• 8 April 2015

All change for CDM 2015

As part of the UK Government’s drive to cut bureaucracy, Professor Löfstedt’s 2011 report and the need for the UK to fully implement EU Directive 92/57/EEC, some major changes have been made in relation to the management of health and safety within the construction industry.

It has been recognised that the majority of fatalities within the construction sector occur in smaller construction sites. It is with this in mind that the HSE focused on the simplification of the Construction (Design and Management) Regulations 2007, so they are easier to understand by those in control of small and medium projects. HSE also introduced a structural simplification to the Regulations so that they flow in the logical sequence of a successful construction project.

Under the previous regulations, projects became notifiable to the HSE if the construction phase exceeded 30 construction days or 500 person days. The notification threshold under the new regulations has been changed to 30 construction days with more than 20 workers occupying the site simultaneously or over 500 person days. The including of the need to have more than 20 workers occupying a construction site simultaneously means that many construction projects lasting longer than 30 days will not qualify as notifiable to the HSE, unless they exceed the 500 person days. The HSE expects the reduction in notifiable projects will be as much as 50% of the number of notifiable projects under the previous regulations.

Now the new regulations are in force (as of 6 April 2015), the CDM Coordinator (CDMC) role has been replaced with that of a Principal Designer, who is a designer with control over the pre-construction phase, appointed by the Client. The need to appoint a Principal Designer will be where a project involves more than one contractor on site. It is hoped that through the removal of the CDMC role and the introduction of the Principal Designer (who has responsibilities for health and safety in the design team), that health and safety may be integrated within the project from the outset. Domestic clients will also now have duties for domestic projects, which can be transferred to the Principal Designer and/or Principal Contractor.

The new regulations remove the need to assess strict competency, which was seen as one of the elements of the old Regulations that was overly bureaucratic and replaces this with a legal obligation on the Client to ensure that the parties they appoint are able to demonstrate they have the skills, knowledge, training, experience and organisational capability (if they are an organisation as opposed to an individual).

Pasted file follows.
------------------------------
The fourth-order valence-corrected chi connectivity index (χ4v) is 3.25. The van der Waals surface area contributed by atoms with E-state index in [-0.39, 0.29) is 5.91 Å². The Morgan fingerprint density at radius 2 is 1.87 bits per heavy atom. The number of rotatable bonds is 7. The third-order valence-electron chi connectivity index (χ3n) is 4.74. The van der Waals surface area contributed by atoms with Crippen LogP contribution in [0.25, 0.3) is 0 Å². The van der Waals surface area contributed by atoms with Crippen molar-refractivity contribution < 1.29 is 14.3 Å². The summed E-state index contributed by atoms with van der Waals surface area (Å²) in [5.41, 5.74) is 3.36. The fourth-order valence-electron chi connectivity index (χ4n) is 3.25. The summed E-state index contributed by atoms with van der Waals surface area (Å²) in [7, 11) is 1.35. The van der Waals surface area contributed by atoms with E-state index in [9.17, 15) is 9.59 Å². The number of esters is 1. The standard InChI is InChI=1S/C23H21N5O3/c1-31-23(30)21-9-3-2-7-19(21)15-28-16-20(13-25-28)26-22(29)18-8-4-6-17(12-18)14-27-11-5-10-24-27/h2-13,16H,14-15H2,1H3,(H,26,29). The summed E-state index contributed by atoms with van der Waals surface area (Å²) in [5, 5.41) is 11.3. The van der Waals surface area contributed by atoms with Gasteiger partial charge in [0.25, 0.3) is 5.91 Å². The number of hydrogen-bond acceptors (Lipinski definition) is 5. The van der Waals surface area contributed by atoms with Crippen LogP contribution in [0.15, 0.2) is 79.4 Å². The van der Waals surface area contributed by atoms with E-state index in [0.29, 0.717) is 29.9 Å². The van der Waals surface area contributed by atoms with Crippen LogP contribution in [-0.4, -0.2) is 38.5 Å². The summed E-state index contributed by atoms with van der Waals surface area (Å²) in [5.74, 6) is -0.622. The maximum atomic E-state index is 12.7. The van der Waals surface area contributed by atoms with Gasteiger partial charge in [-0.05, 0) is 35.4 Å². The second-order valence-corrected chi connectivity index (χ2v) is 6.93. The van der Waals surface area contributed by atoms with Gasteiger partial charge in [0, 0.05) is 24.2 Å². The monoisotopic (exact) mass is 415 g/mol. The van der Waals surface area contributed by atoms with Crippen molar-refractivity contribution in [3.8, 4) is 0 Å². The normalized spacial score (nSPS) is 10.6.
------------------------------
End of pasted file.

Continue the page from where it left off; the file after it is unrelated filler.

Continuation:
It was recognised by HSE the that the Approved Code of Practice (ACoP) associated with the old Construction Design and Management Regulations was too large, and the original proposal was to remove the ACoP and replace it with industry specific guidance. However, HSE has listened to responses to the consultation document and a slimmed down version of the ACoP, in the form of L series guidance (L153) has been retained, but industry specific guidance will also be issued.

Under the new regulations, more onus will also be placed on the Client to ensure that both the Principal Designer and Principal Contractor they appoint comply with their legal duties. It is important that all duty holders under these new Regulations are fully aware of what their responsibilities are and put in place the necessary framework in order to demonstrate compliance.

Being recognised by the APS as CDM Coordinator of the Year 2014 and with our specialist health and safety knowledge, International Workplace is able to assist in the following ways: 


  • Provide a source of competence advice in relation to meeting the needs of the new Regulations.
  • Provide independent assurance that the Principal Designer and the Principal Contractor are carrying out their duties under the new Regulations throughout the construction phase.

Principal Designers:

  • Provide a competent source of advice on health and safety information within the pre-construction information being compiled by the Client in preparation for a pending construction project.
  • Working with appointed Designers to provide information on foreseeable risks associated with the designs and making recommendations on suitable controls.

Principal Contractors/Contractors:

  • Providing assistance to Principal Contractors/Contractors with the development of Construction Phase Plan that meets the project needs.
  • Carrying out construction site inspections and audits on construction projects, against the new Regulations and industry best practice, and making recommendations on improvement opportunities.